Information to stop desert encroachment in The Gambia
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CTA. 2006. Information to stop desert encroachment in The Gambia. Rural Radio Resource Pack 06/1. Wageningen, The Netherlands: CTA.
Permanent link to this item: http://hdl.handle.net/10568/57207
Providing advice and information for natural resource management to prevent desertification and improve degraded lands in The Gambia.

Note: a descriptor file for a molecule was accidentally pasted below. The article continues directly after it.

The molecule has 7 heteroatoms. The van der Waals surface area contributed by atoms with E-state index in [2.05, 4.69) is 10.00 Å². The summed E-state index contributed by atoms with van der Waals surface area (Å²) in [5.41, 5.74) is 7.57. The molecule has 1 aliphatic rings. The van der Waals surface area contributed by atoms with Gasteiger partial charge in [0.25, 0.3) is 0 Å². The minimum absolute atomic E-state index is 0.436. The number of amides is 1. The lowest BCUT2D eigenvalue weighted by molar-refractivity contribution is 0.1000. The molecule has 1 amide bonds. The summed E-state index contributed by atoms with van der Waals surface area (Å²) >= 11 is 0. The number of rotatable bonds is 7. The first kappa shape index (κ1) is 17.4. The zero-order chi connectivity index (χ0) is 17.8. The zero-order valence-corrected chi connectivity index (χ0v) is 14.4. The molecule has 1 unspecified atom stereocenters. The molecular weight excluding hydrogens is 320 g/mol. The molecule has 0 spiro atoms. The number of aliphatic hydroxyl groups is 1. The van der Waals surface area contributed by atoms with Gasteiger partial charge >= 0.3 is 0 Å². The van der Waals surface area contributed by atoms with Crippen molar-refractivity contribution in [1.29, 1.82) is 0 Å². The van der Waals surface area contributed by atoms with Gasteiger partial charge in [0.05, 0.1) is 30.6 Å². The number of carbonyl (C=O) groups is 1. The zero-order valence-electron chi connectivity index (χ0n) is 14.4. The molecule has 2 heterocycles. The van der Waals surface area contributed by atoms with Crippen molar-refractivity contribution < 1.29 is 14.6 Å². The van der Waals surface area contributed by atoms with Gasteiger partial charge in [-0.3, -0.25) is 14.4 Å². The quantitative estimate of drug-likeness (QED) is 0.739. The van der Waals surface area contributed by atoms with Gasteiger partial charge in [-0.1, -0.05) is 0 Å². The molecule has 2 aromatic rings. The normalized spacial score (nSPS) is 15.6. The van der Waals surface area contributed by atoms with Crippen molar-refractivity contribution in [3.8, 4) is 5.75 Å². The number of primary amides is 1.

Information to stop desert encroachment in The Gambia Cue: Desertification is one of the most serious environmental problems facing Africa today. In parts of The Gambia, the loss of agricultural land to the desert is particularly serious, with drought, deforestation and the common occurrence of bush fires contributing to the problem. Protecting and enhancing the remaining forest resources is vital, and has been a key focus for work by the Gambia World Development Agency, a non-government organization based in the capital Banjul. Much of that work has involved spreading information and new technologies to people in the affected areas, and the organisation has used a wide variety of approaches to deliver that information. Susanna Thorp spoke to Kebba Bah, the Executive Director of the Agency, about the different approaches his organisation is using. She also wanted to find out about a new resource centre, recently established to co-ordinate natural resource management strategies in the country. But Mr Bah began by explaining how his agency had been helping communities to the north of the Gambia River, one of the most seriously affected areas, to learn how establishing community forests could help to protect their scarce forest resources. IN: ?We had a series of exchange visits? OUT: ?natural resources in the Gambia.? DUR?N 3?26? BACK ANNOUNCEMENT: Kebba Bah, Executive Director of The Gambia World Development Agency. Transcript Bah We had a series of exchange visits, for them to visit some successful community forests. But in the East areas where we are also operating we have encouraged them to be involved in agroforestry so that they would help revive the vegetation that is affected. Thorp So you are encouraging them to grow particular trees that have certain properties that will be useful? Bah That?s true. In some areas we incorporated improved cooking stoves, and they realised how much they would save in terms of fuel and walking distances of 7-10 km, especially the women to get some firewood, and this has turned out to be a very successful study, quite a lot of the women are doing it now in some villages. Thorp Now you said one way of sharing information is actually by taking farmers from one area and showing them what?s happening in the successful areas, but you must be using other means of disseminating and communicating that information. What have you been doing to share that information more widely? Bah The information we have been using the national radio station, and sometimes we use some commercial radio stations, community radio stations. We organise awareness days where we bring farmers together annually to share their experiences, that?s another area. We also encourage school children to come up with posters and to come up with dramas, as a debate, and of course, teachers involved in environmental studies disseminate and use this in their own curriculum, actually. But right now with the newly approved project by CTA of establishing an regional information centre, we are looking forward to continuously collaborating with Department of Forestry, Department of Agricultural Services and some of our other traditional partners in developing this regional natural resource management centre, funded by CTA, to be a centre of excellence to serve natural resource dissemination in the area. Thorp So how do you think that?s going to change the way in which information is shared and natural resource management can be managed more carefully? Bah Of course it will go a long way in disseminating information, especially in areas of bush fires, which is a major concern for the Gambia. It would go a long way in coming in with posters, coming with messages and coming with radio programs, so that we would hire resource persons, specialists in different sectors of natural resource management. We use them as panelists and disseminate this information over the media and over the radio television and radio Gambia and community radios, and the audience are given the chance to get back with questions in different languages that are spoken in the Gambia. Thorp So you can have those agencies really sharing knowledge amongst themselves so that they have a common understanding of the different problems, but also you?re going at it now in a more holistic way, because instead of just providing information on soil or information on water, you can integrate that information and really give people what they need. Bah That is true, because the human resources are not a problem in the Gambia, it?s a question of coordinating them and bringing them on board to see how they can best be effectively utilised. Thorp So, a positive move then for good natural resource management in the Gambia for the future? Bah For the future it is to maintain and develop this resource centre and bring all specialists on natural resource management of different domains under one umbrella, and come up with a committee that gathers advice and guidance to see how best we can forge ahead and save natural resources in the Gambia. End of track.